CBS Big 12 Preview
They banged into walls, tangled for loose balls and committed fouls without the whistle blowing to stop the action.
There is no denying the insane amount of depth and talent on the 2015-16 Kansas University men's basketball team. A legit argument could be made that KU's second five could finish in the top half of the Big 12 Conference, while the first five — which, at this point, we presume to be Frank Mason, Devonte' Graham, Wayne Selden, Perry Ellis and, at least to start the season, Jamari Traylor — works toward winning a 12th consecutive conference title.
But there's one thing about this year's team that might be a getting overlooked. Sure, you've heard, written and read about the skills, returning experience and chip-on-their-shoulder mindset this team possesses. But for the first time in a long time, this year's squad seems to have a little more physicality behind it.
That was obvious during a recent practice, when guys not only looked bigger and badder, but also played like it. And that's the beauty of these practices. Bumps and shoves that almost certainly would get called during games are ignored completely. You either handle it and execute anyway or get exposed and lose reps because of it.
Kansas University basketball coach Bill Self walked through the northwest tunnel of Allen Fieldhouse toward the locker room with a frown on his face following Thursday’s 21⁄2-hour practice.
“We’re stale. We’ve been stale. We haven’t practiced very well the last week or so,” Self said. “We’re very careless. It’s hard to play when you turn the ball over every possession, it seems like. I don’t think anybody’s leaving out of practice thinking we’ve gotten better the last week. I don’t think that’s the case at all.”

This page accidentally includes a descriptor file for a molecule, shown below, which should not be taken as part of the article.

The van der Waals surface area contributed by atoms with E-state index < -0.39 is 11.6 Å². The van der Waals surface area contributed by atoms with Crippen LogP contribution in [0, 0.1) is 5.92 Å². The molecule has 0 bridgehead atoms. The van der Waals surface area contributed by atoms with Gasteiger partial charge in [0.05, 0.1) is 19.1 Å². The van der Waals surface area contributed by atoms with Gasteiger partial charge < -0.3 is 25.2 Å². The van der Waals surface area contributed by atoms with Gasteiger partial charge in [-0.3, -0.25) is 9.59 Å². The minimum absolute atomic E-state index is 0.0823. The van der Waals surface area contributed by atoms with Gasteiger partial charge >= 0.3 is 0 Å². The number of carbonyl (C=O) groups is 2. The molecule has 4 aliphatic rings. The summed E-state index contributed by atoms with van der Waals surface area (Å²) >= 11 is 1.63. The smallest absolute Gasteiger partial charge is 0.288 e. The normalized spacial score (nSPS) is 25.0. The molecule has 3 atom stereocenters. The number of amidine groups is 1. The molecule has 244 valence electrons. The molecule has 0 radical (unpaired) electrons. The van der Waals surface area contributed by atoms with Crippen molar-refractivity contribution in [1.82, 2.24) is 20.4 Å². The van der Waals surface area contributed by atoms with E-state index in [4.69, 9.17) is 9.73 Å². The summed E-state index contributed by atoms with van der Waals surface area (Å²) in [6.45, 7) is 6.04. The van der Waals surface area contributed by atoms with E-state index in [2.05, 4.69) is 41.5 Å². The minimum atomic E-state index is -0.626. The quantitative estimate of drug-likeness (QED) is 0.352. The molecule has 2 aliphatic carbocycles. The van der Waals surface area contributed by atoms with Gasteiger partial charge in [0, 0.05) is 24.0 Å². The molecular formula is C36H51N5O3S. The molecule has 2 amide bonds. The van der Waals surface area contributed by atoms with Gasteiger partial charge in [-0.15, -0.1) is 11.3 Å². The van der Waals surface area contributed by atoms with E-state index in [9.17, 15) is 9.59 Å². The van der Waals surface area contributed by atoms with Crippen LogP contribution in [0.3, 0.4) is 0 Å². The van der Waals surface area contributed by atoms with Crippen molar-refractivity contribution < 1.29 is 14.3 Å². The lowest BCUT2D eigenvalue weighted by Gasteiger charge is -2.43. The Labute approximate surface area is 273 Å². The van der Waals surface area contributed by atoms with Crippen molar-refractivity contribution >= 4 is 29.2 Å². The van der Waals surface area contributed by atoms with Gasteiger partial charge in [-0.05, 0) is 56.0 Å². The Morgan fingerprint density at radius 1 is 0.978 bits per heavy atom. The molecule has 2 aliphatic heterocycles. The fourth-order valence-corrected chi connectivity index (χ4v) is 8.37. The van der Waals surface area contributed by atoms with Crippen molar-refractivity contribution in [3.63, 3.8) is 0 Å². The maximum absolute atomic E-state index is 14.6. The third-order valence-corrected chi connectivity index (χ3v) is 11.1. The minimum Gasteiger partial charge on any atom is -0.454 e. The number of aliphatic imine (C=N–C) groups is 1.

Not every day the past week has been as sub-par as Thursday.
“We’ve had good days, but we’re too inconsistent,” said Self, whose squad has been practicing since Oct. 2. “We’ll have good days, then we’ll have days where we turn that ball over left and right. The biggest thing that’s disappointing to me is our decision-making.”
...Self said he’s not expecting any NCAA decision on Cheick Diallo’s eligibility case heading into the weekend.
One of Diallo’s former Our Savior New American High teammates, Kobie Eubanks, was cleared to play second semester of the 2015-16 season, Zagsblog.com reported Friday.
“I think things like that are positive. I’m unaware of any details on him,” Self said. This means all of Diallo’s teammates (from OSNA in Centereach, New York) to earn major-college scholarships have qualified for college scholarships.
...Self today welcomes about 150 coaches to Lawrence for his annual coaching clinic.
ESPN’s Fran Fraschilla, former head coach at St. John’s, New Mexico and Manhattan, will be in town to speak to the coaches as well as Self and all members of his staff.